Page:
The governments of Nigeria and Canada commenced moves to revive a stalled bilateral agreement between both countries during a courtesy visit of the new Canadian High Commissioner to Nigeria, Philip Baker, to Industry, Trade and Investment Minister, Okechukwu Enelamah, in Abuja last week.
Mr Baker, who expressed delight to be in Nigeria after working in Ethiopia, said Canada is ready to collaborate with Nigeria in key areas like mining and aviation in which his country is well developed.
He commended the minister on the country’s efforts and achievements on the ease of doing business and on the economy.
He said the task before him is to increase trade between the two countries as a means of building future relationships. He, therefore, wanted to know what could be done together.
Welcoming the High Commissioner, Mr Enelamah said he believed that his African experience will be useful during his work in Nigeria. He appreciated the relationship between the two countries and said they must make it count.
“We will collaborate with you, we will work with you,” the minister assured.
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Earlier, the High Commissioner had raised the issue of the stalled bilateral treaty and called for a resolution.
A Foreign Investment Promotion and Protection Agreement (FIPPA) was signed by Nigeria and Canada in May 2014, which Canada ratified in 2014.
But Nigeria decided not to ratify the agreement because it was later found unbalanced and not consistent with Nigeria’s 2016 bilateral investment treaty (BIT) model.
Nigeria has therefore requested for the amendment or renegotiation of the agreement.
Explaining Nigeria’s position, Yewande Sadiku, Executive Secretary of Nigeria Investment Promotion Council (NIPC) said under a Country-focused investment promotion strategy, NIPC has undertaken diligent process of identifying countries that are strategic to Nigeria’s quest for direct investments.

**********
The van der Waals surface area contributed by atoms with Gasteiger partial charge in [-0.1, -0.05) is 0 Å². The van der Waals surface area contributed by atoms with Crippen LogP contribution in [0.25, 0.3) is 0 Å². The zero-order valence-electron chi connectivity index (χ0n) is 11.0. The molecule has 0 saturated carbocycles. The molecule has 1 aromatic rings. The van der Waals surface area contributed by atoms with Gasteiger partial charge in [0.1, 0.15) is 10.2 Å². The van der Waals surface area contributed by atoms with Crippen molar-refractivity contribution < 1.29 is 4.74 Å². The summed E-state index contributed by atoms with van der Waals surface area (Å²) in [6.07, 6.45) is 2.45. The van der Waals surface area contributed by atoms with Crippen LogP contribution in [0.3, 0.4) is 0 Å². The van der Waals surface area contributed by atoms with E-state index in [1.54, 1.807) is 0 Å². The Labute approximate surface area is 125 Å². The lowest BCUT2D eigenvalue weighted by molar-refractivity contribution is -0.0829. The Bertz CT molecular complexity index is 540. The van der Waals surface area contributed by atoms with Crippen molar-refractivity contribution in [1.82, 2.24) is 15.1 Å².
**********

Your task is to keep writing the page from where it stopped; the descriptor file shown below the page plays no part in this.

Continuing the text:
“The deep-dive analysis conducted to determine the priority countries was based on five broad criteria related to Nigeria’s trade relations, global and sectoral investment flows, and Nigeria’s strategic relationships.
“Twenty countries were identified as being of strategic importance for investment promotion. NIPC is now working on building strategic relationships with the top 3-5 countries.”
She said although Canada is among the 20 countries of strategic importance, Nigeria’s new policy considers investors’ rights but ensures that Nigeria is not disadvantaged.
Having listened to all the parties involved, including officials of the ministry, Mr Enelamah urged them to take the necessary steps to resolve the issues speedily.
He was confident of the ability of Nigeria and Canada to harness their mutual interests and synergies effectively.
Investment promotion capabilities of NIPC focuses on proactively targeting and attracting domestic and international investors and investments. It is also actively providing after-care support for businesses in Nigeria.